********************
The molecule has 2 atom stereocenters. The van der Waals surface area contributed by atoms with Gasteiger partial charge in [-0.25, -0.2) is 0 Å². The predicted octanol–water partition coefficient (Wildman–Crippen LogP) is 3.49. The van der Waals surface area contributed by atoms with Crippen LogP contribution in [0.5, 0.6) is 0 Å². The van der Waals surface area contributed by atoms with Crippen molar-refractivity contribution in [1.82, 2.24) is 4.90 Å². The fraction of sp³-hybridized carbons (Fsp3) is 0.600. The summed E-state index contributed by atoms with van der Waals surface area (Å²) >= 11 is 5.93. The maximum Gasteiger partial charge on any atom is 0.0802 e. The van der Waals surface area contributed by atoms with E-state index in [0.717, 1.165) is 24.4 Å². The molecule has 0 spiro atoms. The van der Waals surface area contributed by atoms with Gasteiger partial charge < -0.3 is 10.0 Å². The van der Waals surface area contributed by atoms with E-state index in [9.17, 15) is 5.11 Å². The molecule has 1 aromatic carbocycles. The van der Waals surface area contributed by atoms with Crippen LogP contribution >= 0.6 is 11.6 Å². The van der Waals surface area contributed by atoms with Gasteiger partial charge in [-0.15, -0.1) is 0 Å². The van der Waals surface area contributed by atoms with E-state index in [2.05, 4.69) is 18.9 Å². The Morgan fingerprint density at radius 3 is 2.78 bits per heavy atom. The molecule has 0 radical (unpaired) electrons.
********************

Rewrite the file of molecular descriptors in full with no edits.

The molecule has 2 atom stereocenters. The van der Waals surface area contributed by atoms with Gasteiger partial charge in [-0.25, -0.2) is 0 Å². The predicted octanol–water partition coefficient (Wildman–Crippen LogP) is 3.49. The van der Waals surface area contributed by atoms with Crippen LogP contribution in [0.5, 0.6) is 0 Å². The van der Waals surface area contributed by atoms with Crippen molar-refractivity contribution in [1.82, 2.24) is 4.90 Å². The fraction of sp³-hybridized carbons (Fsp3) is 0.600. The summed E-state index contributed by atoms with van der Waals surface area (Å²) >= 11 is 5.93. The maximum Gasteiger partial charge on any atom is 0.0802 e. The van der Waals surface area contributed by atoms with E-state index in [0.717, 1.165) is 24.4 Å². The molecule has 0 spiro atoms. The van der Waals surface area contributed by atoms with Gasteiger partial charge < -0.3 is 10.0 Å². The van der Waals surface area contributed by atoms with E-state index in [9.17, 15) is 5.11 Å². The molecule has 1 aromatic carbocycles. The van der Waals surface area contributed by atoms with Crippen LogP contribution >= 0.6 is 11.6 Å². The van der Waals surface area contributed by atoms with Gasteiger partial charge in [-0.15, -0.1) is 0 Å². The van der Waals surface area contributed by atoms with E-state index in [2.05, 4.69) is 18.9 Å². The Morgan fingerprint density at radius 3 is 2.78 bits per heavy atom. The molecule has 0 radical (unpaired) electrons.